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BMC AMI Data for Db2

2 Posts authored by: Peter Plevka Employee
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With every new version of DB2 the utilities developed by IBM, BMC or other vendors get enhanced and more complex than before. On one side this is a good thing, because we users and the business services we manage need those enhancements to support high availability environments and to be able to do all kinds of fast and online tasks with our DB2 data. Many of those processes (COPY, REORG, RUNSTATS, REBUILD etc...) are scheduled within daily or weekly batchstreams. But often it is necessary to use these utilities adhoc on single objects to solve particular problem situations. Depending on your organization, often many users work with DB2 and need to run utilities for their objects. In the meanwhile the wealth of JCL options and SYSIN parms of such utilities are almost unmanageable. This means that many different users execute one and the same REORG with different parms and options. A situation, which is not the best for a centralized DBA organization, because the availability of business services and the resource consumption of such utilities can vary a lot depending on the setting of those parms and options. Standardization on enterprise wide JCL and SYSIN settings is required, but how ?

With utility profiles, a feature of  BMC CATALOG MANAGER for DB2 the central DBA team has the option to standardize on JCL and SYSIN parms and options for all users of DB2 utilities. BMC CATALOG MANAGER for DB2 is an administrative tool for DBA’s and application developers who need to interact fast and efficient with the DB2 catalog, and act upon the data returned, for example to generate DB2 utilities for 1 or more database objects. Each DB2 utilitie’s syntax (IBM or BMC) is fully supported by utility profies, which are defined once by the central DBA, and then are available for every user. The usage of utility profiles within BMC CATALOG MANAGER for DB2 assures that only tested and optimized JCL and SYSIN parms are used by endusers. Also it is not necessary, that each and every user need to know all of those parms in order to get to a valid result with his utility run. This concept increases the efficiency and quality in the area of enterprise wide utility processes.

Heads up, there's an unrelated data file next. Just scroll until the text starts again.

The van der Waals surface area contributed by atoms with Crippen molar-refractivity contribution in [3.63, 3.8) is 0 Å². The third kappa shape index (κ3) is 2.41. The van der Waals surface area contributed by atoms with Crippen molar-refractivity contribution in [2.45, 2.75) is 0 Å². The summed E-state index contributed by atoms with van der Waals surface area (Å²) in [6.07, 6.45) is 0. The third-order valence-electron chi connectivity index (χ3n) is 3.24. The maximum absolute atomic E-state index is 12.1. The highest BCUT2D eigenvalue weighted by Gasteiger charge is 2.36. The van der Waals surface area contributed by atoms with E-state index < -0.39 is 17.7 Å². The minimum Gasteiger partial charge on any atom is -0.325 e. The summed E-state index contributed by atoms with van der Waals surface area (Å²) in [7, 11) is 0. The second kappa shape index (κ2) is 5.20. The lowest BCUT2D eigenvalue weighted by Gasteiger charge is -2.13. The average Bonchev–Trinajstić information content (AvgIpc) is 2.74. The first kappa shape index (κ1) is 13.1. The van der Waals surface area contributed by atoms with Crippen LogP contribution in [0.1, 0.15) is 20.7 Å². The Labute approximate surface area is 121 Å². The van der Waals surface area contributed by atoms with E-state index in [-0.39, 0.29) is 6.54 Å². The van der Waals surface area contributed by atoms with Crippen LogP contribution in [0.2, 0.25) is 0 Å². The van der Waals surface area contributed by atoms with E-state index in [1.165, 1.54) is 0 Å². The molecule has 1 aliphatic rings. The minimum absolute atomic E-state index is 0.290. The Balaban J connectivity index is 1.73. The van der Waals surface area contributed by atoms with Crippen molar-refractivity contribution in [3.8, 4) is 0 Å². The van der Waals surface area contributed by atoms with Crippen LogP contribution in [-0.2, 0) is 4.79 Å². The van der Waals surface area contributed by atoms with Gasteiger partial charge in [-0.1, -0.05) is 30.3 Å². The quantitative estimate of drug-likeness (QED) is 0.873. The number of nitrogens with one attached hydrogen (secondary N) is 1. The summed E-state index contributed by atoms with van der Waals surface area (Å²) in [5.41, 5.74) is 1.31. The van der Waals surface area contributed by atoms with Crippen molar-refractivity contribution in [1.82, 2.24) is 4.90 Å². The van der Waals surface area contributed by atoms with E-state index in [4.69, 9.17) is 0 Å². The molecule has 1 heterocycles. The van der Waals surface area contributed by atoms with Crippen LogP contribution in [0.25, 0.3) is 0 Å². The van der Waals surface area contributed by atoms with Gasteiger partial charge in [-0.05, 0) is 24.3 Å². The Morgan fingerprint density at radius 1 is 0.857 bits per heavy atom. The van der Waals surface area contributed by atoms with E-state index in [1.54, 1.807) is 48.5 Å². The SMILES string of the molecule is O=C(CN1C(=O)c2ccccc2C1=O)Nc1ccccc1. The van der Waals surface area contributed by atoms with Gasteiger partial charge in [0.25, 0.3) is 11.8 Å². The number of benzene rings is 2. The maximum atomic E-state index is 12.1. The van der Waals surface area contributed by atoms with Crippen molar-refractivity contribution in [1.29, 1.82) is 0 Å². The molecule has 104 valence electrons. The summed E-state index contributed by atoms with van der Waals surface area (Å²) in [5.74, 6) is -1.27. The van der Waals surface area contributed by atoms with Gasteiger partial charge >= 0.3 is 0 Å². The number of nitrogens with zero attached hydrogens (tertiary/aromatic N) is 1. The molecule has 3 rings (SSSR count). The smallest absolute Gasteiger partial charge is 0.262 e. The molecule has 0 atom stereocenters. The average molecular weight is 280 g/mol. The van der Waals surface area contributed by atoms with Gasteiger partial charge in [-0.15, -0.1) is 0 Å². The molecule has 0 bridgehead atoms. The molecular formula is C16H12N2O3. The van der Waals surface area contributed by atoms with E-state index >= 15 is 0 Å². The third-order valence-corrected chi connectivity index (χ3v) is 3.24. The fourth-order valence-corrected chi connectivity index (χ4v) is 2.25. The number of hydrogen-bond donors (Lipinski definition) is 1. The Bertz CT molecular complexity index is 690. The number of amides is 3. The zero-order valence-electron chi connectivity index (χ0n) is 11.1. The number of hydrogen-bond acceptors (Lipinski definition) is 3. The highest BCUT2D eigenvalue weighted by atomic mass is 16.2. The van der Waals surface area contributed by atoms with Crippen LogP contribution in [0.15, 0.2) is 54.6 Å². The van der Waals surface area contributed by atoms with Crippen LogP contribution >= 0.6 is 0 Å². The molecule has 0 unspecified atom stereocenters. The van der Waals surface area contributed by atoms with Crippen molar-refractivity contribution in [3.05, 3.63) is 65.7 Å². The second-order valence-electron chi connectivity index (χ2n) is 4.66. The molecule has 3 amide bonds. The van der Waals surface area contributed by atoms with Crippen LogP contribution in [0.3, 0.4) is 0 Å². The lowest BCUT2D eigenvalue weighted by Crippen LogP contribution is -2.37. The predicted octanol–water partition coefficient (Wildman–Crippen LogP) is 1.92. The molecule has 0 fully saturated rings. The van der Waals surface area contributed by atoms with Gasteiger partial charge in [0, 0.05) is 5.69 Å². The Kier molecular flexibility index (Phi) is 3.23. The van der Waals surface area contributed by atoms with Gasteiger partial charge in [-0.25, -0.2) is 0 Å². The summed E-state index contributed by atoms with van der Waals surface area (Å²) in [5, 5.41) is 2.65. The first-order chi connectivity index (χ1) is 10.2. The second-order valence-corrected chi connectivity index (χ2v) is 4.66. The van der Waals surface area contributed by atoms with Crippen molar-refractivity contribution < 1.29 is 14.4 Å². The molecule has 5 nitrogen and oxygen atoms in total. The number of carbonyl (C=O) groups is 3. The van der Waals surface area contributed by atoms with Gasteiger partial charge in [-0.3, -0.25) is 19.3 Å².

A utility profile is a file that contains customized specifications for the syntax of a utility.

BMC CATALOG MANAGER for DB2 supports the following types of utility profiles:

     - Site profiles, which apply to all users

     - User profiles, which are available to those users who create them


After setting the appropriate values for all selected utility statements, on the Command line, type PROFILE SAVEAS profileID to save the values as a utility profile. You can later reuse this profileID whenever you want to generate JCL and SYSIN for that particular utility.

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Some years ago DB2 for z/OS V8 delivered multiple enhancements in the area of partitioned tables. You can define partitioned tables without a partitioned index, or secondary indexes (also known as NPI) as DPSI (Data partitioned secondary index). It is the table data that defines the physical partitioning limits for this new index type, and not, as in the past, the limit keys defined on the partitioned index. DPSIs are a good way to get rid of those huge NPIs.

But be aware !  A change of the physical database structure from NPI to DPSI must be planned under consideration of existing SQL accesses. Depending on the WHERE clauses within your SQL, response times can suffer significantly, if a REBIND of SQL accessing a DPSI produces a worse access path.  

Wouldn’t it be nice and comfortable to understand possible access path changes BEFORE actually changing the NPI to a DPSI ?

BMC SQL Performance for DB2 comes with a unique index advisor technology, which makes it possible for you to define so called ‚what if’ indexes, and to check the access path against those cloned indexes. All catalog statistics of the original index (NPI) are automatically migrated to the cloned ‚what if’ index (DPSI). That means, the access path, calculated by the DB2 optimizer reflects the real situation on your production system, and is meaningful, because the cloned index has been created by the 'what if' index function temporarly on the production system. Based on that analysis of that new, simulated access path, you can now plan to adjust your existing index design. This functionality means less risk for such kind of schema changes, because important access paths can be verified and adjusted before the actual production change is applied. 

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